Wednesday, January 6, 2016

3 Books, 3 Perspectives

A counselor friend of mine recommended the Weird! book series to me, and I am so glad she did. I could go on and on and on about this series, but the testimony really comes from my students. Each month I do a book giveaway for great behavior and after reading the second book in the series, one of my boys asked me if I could “please buy the books for the giveaway.” Even though he has a 1 in 900 chance of winning, he was that into them! He’s not the only one, even my most hesitant and challenging students are totally into these books. Why? I have my theories. First, the illustrations by Paula Heaphy are youthful yet mature. Second, the topic is totally relevant to every student. Third, they are so well written. Author Erin Frankel, who is also an educator, makes these books so relatable perhaps in part from her own experience of being bullied. Yet, for me the books are easy to read, catchy, and intriguing. Lastly, the series makes you want more. Like a great movie you can’t want for the sequel and feel sadness when the trilogy ends.

So let’s talk about the other “W’s”.

What: The Weird! Series is a three part series that focuses on bullying. The first book, Weird! is told from the point of view of the target. (*note: I think it’s very important to use the term target and not victim. Anyone can be a target, but not everyone has to be a victim.) The second book Dare! is old from the perspective of the bystander or the person witnessing the bullying. To wrap it up you get to hear from the bully in Tough!.

Where: The books take place in the school setting. At some point our students will be a target of bullying, a bystander to bullying, or the bully themselves.  As a School Counselor, I use these books in my classroom guidance lessons. Teachers can use them in their classroom when talking about respect, during a class meeting, or as a book/author study.

When: Don’t try to read these books in one sitting. I see my students once a month, so it’s taken us three months to get through the series. This really keeps them on the edge of their seats. You should really plan to spread the books into a 3 day, 3 week, or 3 month series. Don’t overwhelm- let it sink it, settle, and stew. I really believe that if you the students marinate with the books, it allows them to take it to a deeper level.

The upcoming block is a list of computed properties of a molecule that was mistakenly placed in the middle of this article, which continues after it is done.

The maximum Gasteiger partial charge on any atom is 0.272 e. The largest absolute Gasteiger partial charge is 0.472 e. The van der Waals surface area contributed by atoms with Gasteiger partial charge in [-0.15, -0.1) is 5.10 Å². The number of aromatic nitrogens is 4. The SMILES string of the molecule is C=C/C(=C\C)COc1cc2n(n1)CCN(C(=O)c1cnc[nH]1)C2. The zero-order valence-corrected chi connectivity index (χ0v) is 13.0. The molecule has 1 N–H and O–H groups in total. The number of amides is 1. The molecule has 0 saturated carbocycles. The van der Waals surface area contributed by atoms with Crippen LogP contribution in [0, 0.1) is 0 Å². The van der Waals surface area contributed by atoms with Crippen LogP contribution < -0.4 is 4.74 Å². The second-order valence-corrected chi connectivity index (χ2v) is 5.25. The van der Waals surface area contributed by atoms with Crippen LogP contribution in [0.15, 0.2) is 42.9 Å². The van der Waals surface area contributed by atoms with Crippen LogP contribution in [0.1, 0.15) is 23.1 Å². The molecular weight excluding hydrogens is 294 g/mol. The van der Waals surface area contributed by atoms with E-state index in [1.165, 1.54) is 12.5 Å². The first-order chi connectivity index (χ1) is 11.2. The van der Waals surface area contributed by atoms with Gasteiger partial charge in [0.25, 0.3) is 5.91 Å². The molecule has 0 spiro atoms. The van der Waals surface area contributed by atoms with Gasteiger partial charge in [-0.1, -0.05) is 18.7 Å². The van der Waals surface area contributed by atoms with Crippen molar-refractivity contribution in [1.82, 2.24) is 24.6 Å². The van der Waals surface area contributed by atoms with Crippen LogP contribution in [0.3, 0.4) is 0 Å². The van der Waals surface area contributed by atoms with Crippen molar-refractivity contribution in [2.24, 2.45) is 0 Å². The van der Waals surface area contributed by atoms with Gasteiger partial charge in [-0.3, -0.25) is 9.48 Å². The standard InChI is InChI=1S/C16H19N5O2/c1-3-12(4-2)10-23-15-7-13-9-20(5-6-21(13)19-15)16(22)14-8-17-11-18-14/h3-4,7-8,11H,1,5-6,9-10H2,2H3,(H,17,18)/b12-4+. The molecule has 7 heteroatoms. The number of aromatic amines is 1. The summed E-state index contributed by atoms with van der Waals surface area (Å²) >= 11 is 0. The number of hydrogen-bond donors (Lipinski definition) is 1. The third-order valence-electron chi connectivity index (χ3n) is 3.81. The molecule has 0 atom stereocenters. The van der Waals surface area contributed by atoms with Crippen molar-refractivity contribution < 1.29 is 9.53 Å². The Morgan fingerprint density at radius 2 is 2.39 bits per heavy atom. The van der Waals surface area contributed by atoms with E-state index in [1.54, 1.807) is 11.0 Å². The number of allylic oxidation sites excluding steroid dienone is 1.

How: So how can you use these books? There are so much you can do with these books, but here’s what I did.
            Introduction: First, I showed the students the cover of all 3 books and asked them to make observations about each. I then read the back cover and we discussed how each book was told from a different perspective. This lead to a short discussion on point of view which included them making educated guesses on which book was told from what point of view.
            Reading the story: Heads up- have a chunk of time to read these books. My classes are 45 minutes and they used every second of that time. Some students even panicked shouting out that we only had 5 minutes and would we get to the end? Even though these picture books are short the student’s love making observations and connections to the story. I really started with three simple prompts:
1) “What do you notice about this page?” or “What did you notice about the illustrations?”
            2) “What connection can you make to the story?”
            3) “Tell me what you think will happen next” or “Make a prediction about what’s going to happen.”

The discussion was really student lead from there. Everyone, and I mean everyone, had something they wanted to point out, a story (with names changed to protect the innocent) to tell, or a guess about what would happen to the character. I didn’t write down all of  discussions and where they went, but I can tell you that each class really let it morph to where they wanted or needed to go.

Additionally, if you have taught your student's the Olweus definition of bullying (that it's repetitive, intentional/aggressive, there is a power imbalance,etc.) you can ask students to prove, justify, and explain how the example in this book meets the definition. 

Need more? You can also access the leaders guide here:

Follow up: With our few remaining moments I had them complete one portion of our bully triangle.  It's from the "Stand Up Against Bullies: Grades 3-5" work book by Marco Products. Since each book is written from a different point of view- I am having them fill in the triangle based on the point of view from the main character. When they were done writing we either did partner talks or whole class sharing (depending on time) to discuss their answers.

One more “w!”

What’s next: the dynamic duo of Erin Frankel and Paula Heaphy have also written Nobody!: A Story About Overcoming Bullying In Schools. It’s on my Amazon wish list, because I have no doubt it will make the perfect follow up.

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